Everything you think you know about Net Neutrality is WRONG. I am sure there are smarter people out there than me who may clarify some things that I don’t know but it seems for the most part the general public is misinformed about what Net Neutrality is and what the FCC is or isn’t doing about it.
First some background. According to Public Knowledge, the definition of Net Neutrality is:
Net neutrality is the principle that individuals should be free to access all content and applications equally, regardless of the source, without Internet service providers discriminating against specific online services or websites.
Pretty basic. In other words, it means that when I have a broadband relationship with an Internet Service Provider (ISP) AKA cable/phone company, I expect that I can access what I want and they won’t discriminate on the speed of my internet traffic from any website. So my Netflix, in theory, should be just as speedy as content the I get from the ISP’s own owned websites.
Last week the FCC reclassified wired and wireless Broadband under Title II of the Communications Act, essentially making it a Public Utility with more regulations on ISPs and how they do business. Net Neutrality proponents and the Obama administration cheered while Republicans and ISPs thought the measure went too far. As someone who is a proponent of Net Neutrality in principle, I am left scratching my head as to how this move by the FCC really has done anything to protect the consumer.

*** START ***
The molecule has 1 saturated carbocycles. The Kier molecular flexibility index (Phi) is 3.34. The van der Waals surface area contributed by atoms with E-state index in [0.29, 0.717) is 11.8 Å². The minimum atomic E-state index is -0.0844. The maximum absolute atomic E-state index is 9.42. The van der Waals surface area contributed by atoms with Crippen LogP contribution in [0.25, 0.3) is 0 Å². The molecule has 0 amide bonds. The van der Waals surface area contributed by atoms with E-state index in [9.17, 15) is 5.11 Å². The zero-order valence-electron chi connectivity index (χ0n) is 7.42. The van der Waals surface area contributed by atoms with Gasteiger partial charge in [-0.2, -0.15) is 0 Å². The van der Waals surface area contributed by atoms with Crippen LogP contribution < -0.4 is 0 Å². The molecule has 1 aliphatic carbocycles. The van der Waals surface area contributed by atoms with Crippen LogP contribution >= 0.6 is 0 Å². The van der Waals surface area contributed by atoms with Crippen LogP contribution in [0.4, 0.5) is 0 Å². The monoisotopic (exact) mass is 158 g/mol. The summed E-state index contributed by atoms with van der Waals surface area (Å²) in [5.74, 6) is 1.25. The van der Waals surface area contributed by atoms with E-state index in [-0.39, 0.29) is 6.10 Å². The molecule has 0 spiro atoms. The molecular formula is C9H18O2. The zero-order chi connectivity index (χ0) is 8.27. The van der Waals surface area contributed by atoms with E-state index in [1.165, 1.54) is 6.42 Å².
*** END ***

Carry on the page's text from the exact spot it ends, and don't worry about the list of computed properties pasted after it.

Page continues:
MYTH: The FCC’s actions have removed paid prioritization and high speed lanes that would benefit one website over another.
FACT: There are still high speed lanes on the internet and will be with this order.
First some background. When my mother was young and her family drove from Cleveland to Cincinnati, there were no highways. Trips took longer and there were more frequent stops along the way. After the highways were put in the drive time decreases dramatically as did the number of necessary stops.
The same is true on the internet. When the internet was first starting out the ISPs built the local roads and if I was sending an email from Cincinnati to Los Angeles, it would hop from server to server. Then companies called Content Delivery Networks (CDN’s) came in and starting building the internet highways allowing data to flow quicker and without jumps. Unlike the government, who built and maintained highways, these infrastructures were created by private businesses. They would pass data off between themselves and to ISPs in a more efficient manner. For the most part they enter into Peering Relationships which says assuming we are both sending and receiving the same amount of data we won’t charge each other. But if one of us starts sending more data thanwe have agreed to, there is usually a fee involved.